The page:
Is the Holocaust Unique?

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Is the Holocaust Unique?: Perspectives on Comparative Genocide
Is the Holocaust Unique (book).jpg
Author Alan S. Rosenbaum
Publisher Westview Press
Publication date
1995, 2000 (reprinted)
Media type Print (Paperback)
Pages 288
ISBN 0-8133-3686-4
OCLC 45024496
940.53/18/072 21
LC Class D804.348 .I8 2001

Is the Holocaust Unique?: Perspectives on Comparative Genocide is a 1995 book edited by Alan S Rosenbaum. In the book, scholars compare the Holocaust to other well-known instances of genocide and mass death. The book asks, are there any historical parallels to the Jewish Holocaust? Have Armenians, Gypsies, American Indians, or others undergone a comparable genocide?

As Alan Rosenbaum stated in regards to the book, "Any attempt by any group to keep a monopoly on language is doomed to failure...Because anybody can use any language they want. And the term Holocaust has such power -- as the paradigm case of genocide -- that any group wanting to make a superlative case for its own experience would naturally want to borrow it."[1]

A second edition was printed in 2000 and a third edition was released in 2009.[2]

Politics of Editing the Book[edit]

Ward Churchill writes:[3]

An excellent topical example of what is at issue is described in a recent article by Christopher Shea in the Chronicle of Higher Education[4] concerning the controversy attending preparation of a Westview Press collection, Is the Holocaust Unique? Perspectives in Comparative Genocide, a book which was supposed to be a free and open exchange between those holding to exclusivist principles and scholars expressing comparativist views. As Shea observes, the problem devolves upon the fact that volume editor Alan S. Rosenbaum provided advance copies of all submissions to one contributor -- and only one -- Cornell University professor Steven T. Katz, author of the massive three-volume Holocaust in Historical Context and a leading advocate of exclusivism in its pure form.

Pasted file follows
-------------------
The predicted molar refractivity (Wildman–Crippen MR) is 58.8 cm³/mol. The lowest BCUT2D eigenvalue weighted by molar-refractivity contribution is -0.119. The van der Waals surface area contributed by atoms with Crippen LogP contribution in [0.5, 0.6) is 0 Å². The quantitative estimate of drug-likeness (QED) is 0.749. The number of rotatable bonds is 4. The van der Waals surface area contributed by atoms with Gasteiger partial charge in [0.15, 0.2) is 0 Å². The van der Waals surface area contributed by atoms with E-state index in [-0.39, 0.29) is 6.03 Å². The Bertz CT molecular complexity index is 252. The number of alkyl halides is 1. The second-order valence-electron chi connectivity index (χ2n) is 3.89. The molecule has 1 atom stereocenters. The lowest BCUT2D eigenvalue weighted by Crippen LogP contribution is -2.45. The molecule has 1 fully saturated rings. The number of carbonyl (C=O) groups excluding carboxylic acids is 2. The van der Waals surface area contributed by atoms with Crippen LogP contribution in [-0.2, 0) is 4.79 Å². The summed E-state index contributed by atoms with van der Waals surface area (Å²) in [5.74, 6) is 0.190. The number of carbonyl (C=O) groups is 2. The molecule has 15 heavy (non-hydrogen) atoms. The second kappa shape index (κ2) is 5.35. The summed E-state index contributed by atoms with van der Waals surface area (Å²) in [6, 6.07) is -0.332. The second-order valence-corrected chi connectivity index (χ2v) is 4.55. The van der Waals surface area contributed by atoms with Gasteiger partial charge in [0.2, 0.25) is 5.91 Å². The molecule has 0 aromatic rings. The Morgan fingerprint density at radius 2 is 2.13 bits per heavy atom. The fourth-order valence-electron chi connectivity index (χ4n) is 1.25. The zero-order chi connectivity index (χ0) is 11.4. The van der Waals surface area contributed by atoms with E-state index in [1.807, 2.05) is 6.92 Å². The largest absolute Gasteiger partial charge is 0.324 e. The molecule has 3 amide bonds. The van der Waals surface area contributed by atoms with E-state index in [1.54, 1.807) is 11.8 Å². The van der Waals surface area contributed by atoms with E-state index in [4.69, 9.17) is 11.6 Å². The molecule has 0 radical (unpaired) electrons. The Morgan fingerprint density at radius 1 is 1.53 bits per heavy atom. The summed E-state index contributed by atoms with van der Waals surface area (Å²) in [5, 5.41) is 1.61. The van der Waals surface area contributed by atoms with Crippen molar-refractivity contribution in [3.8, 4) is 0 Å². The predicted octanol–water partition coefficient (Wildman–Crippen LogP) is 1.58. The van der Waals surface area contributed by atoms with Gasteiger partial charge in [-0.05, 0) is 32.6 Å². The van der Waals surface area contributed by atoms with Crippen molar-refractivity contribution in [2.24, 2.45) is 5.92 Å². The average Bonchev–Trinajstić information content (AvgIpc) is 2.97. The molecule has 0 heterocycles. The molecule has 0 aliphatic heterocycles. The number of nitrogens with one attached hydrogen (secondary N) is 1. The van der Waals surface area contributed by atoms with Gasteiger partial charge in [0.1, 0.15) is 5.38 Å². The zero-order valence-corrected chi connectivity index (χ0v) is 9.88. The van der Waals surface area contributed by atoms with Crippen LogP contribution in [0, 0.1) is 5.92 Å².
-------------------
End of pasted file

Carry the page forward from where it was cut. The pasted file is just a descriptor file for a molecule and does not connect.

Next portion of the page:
Upon reviewing what some comparativists had to say with respect to his work, Katz whipped off a laundry list of changes and deletions he wanted to see made to their critiques. Rosenbaum in turn fronted these "suggestions" as if they were his own. Only when the editor accidentally faxed a memo intended for Katz to one of the more trenchant critics, historian David Stannard, was the subterfuge revealed (the missive outlined various contributors' compliance with Katz's secret manipulations). After a series of meetings with the publisher and its lawyers, most of the essays were returned to their original form -- a matter Katz, apparently waxing indignant at having been caught calls "a disgraceful business" -- and the book was sent to the press.


Jewish Book World called the book "a thought-provoking inquiry into the Holocaust."

See also[edit]


  1. ^ Freedman, Samuel G. (December 13, 2008). "Laying Claim to Sorrow Beyond Words". The New York Times. 
  2. ^ "Is the Holocaust Unique?: Perspectives on Comparative Genocide". Retrieved 2008-05-05.  Official sponsor of Westview Press book sales.
  3. ^ Ward Churchill, 'A Little Matter of Genocide', CityLights Books, 1997, p. 65.
  4. ^ Christopher Shea, "The Debate Over the Uniqueness of the Holocaust," Chronicle of Higher Education, 13 September 1996.

External links[edit]